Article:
I cried all the way home from school that day, and after telling my grandmother about the incident, she held me in her arms and, while attempting to comfort me, said that from now on, it was best not to tell anyone about what I saw because not everyone had “the gift.”

And that is exactly what I did.

***

One afternoon before walking home from school, I decided to spend just a little time on the new swing set that had been installed earlier in the day. I loved how shiny the red paint was as it sparkled in the sun and how stiff the crisp leather seats were. I was just about to sit down when I happened to see the little boy from the hallway peeking out at me from behind one of the nearby buildings. Forgetting all about the swing, I ran towards him.

“Wait!” I called out as I saw him duck his head back into the long afternoon shadows of the building.

When I finally reached the area he was at; I was relieved to find him sitting on the grass waiting for me.

“Hi!” I greeted, sitting across from him. “I’m Phoenix, but everyone calls me Pheenee.”

“Hi.” he returned, “I’m Robby.”

“The name on the sign.” I thought, then blurted the first thing that came to mind, “How’d you die?”

“A train,” he answered sadly, making me remember the old abandoned railroad track paralleling the back of the school. “I was coming here to school and…” he stopped, not finishing his sentence.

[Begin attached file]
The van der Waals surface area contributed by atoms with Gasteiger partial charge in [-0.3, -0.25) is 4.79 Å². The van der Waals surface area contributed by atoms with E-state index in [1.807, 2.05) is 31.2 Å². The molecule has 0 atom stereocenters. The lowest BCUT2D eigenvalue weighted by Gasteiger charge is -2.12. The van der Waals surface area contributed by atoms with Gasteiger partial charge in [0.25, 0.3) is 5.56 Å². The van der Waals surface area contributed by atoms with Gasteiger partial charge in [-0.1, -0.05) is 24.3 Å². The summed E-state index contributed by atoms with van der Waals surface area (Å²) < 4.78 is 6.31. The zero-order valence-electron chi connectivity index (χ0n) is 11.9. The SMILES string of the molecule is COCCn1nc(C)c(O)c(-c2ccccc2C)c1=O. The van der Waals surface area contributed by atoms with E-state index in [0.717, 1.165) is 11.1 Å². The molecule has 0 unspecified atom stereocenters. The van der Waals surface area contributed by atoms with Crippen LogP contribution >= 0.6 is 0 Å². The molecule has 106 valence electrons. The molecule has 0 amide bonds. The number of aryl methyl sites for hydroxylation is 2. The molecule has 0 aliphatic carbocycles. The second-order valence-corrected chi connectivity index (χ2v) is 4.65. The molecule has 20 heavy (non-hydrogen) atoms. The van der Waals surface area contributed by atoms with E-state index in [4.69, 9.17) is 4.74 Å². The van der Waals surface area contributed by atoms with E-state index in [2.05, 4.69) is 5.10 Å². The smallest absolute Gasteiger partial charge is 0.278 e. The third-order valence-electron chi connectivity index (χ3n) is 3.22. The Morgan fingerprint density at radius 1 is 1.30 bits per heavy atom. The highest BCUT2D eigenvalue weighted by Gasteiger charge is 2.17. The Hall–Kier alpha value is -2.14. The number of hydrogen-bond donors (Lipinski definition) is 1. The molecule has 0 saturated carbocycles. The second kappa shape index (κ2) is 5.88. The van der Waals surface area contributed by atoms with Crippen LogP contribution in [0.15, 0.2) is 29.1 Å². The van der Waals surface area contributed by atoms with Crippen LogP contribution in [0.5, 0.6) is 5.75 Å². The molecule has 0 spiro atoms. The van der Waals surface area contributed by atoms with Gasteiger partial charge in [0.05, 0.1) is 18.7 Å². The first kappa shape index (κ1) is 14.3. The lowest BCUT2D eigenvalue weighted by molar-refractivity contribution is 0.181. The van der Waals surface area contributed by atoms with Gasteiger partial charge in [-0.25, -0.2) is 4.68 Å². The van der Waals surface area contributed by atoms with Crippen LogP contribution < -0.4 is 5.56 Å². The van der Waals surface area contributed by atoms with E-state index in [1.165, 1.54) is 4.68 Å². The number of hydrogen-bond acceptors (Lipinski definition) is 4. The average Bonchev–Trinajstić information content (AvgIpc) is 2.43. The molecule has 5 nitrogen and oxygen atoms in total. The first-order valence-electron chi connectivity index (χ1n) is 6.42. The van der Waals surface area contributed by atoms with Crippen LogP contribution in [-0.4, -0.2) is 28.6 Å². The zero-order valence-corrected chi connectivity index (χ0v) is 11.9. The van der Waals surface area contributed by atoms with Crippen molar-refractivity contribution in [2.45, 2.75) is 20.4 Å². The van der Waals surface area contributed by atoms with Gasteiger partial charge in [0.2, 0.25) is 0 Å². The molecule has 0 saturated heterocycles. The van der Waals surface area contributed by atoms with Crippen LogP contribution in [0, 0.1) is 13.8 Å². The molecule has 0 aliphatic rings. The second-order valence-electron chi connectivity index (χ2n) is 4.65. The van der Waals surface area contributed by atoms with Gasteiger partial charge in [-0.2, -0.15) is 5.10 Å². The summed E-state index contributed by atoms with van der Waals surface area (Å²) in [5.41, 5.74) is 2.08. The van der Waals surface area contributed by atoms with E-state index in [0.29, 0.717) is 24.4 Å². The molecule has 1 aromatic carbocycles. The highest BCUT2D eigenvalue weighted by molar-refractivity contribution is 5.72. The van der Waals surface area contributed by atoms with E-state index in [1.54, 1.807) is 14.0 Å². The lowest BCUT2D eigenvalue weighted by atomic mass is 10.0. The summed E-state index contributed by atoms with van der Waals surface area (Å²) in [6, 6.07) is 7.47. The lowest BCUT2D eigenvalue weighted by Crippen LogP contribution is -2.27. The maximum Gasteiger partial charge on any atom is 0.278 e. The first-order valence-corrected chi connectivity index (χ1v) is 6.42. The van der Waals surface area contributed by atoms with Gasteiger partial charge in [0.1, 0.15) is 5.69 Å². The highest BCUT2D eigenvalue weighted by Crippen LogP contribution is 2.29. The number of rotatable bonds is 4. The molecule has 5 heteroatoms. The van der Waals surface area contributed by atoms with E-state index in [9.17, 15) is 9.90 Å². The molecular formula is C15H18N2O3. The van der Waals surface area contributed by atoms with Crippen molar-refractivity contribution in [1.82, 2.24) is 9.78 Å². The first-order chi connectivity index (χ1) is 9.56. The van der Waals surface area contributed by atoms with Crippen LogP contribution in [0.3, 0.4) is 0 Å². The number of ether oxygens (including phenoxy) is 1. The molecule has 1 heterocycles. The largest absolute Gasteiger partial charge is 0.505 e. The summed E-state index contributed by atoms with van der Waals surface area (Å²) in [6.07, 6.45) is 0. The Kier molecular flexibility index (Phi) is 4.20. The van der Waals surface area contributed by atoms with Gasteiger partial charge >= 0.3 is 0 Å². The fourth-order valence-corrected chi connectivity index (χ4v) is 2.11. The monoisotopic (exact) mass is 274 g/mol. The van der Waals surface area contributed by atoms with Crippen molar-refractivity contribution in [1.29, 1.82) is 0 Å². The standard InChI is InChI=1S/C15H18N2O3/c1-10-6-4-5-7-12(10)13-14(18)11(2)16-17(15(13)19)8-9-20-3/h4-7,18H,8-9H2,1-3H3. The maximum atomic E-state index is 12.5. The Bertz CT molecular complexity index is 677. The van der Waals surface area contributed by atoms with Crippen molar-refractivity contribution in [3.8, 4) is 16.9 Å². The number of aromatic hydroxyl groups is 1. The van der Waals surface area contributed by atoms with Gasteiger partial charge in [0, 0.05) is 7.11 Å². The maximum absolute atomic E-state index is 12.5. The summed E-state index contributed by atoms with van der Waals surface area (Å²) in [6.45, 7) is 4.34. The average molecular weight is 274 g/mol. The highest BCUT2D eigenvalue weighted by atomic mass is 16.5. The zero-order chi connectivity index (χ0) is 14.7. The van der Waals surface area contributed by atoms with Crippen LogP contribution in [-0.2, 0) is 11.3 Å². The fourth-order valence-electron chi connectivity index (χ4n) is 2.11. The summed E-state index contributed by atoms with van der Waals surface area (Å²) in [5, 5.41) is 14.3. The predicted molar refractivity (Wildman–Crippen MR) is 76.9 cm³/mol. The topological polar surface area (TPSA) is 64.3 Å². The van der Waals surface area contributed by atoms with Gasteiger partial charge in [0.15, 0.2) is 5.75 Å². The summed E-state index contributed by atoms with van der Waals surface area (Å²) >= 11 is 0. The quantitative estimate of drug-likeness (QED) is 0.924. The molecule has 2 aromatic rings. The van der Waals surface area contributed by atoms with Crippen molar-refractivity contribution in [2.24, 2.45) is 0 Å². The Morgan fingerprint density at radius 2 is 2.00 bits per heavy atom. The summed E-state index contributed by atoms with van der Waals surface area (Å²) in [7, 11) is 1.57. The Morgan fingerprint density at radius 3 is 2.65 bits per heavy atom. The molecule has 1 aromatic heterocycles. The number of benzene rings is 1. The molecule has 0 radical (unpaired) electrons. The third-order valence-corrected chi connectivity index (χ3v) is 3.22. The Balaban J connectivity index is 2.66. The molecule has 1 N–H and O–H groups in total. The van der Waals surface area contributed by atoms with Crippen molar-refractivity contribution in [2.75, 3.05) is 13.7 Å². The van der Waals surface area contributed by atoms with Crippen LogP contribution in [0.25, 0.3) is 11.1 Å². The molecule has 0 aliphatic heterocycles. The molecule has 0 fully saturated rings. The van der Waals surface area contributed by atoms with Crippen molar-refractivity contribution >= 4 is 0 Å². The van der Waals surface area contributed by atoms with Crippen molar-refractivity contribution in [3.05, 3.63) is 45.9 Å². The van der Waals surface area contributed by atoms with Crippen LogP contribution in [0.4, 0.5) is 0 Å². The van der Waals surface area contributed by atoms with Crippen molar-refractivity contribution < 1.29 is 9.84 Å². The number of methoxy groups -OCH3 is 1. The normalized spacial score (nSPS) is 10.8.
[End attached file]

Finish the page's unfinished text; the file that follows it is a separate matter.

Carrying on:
“Oh…I’m sorry.” I said after a brief pause.

Suddenly a bird flew past us, and he quickly turned his head to look at it, revealing the missing back of his head. I closed my eyes from the horror and took a deep breath, and when I opened them again, Robby was staring at me.

“Yeah, it ain’t pretty,” he murmured.

“It’s kinda pukey,” I said, giggling, and we both broke out into a fit of laughter. “So why’re you still here?” I asked after we both recovered.

“I just like it here ‘cuz I get to learn stuff,” he answered.

“I think I can help you leave if you like.” I offered, “I dunno if it’ll work, but I can try.”

“Nah, I’m okay. I really like it here.” he reminded me.

We talked for a little while longer, and when I said that it was time for me to head home, we said our goodbyes, and I watched as he faded away.

Although I saw Robby from time to time throughout my elementary years, we never had another chat.

My old school has long been demolished, and new buildings have taken their place. The once beautiful courtyard has been paved over and now is a basketball court.

Maybe Robby is still there peeking around the classrooms to learn, or maybe he had learned all he wanted and has moved on.

But, wherever he is, I wish him many, many blessings.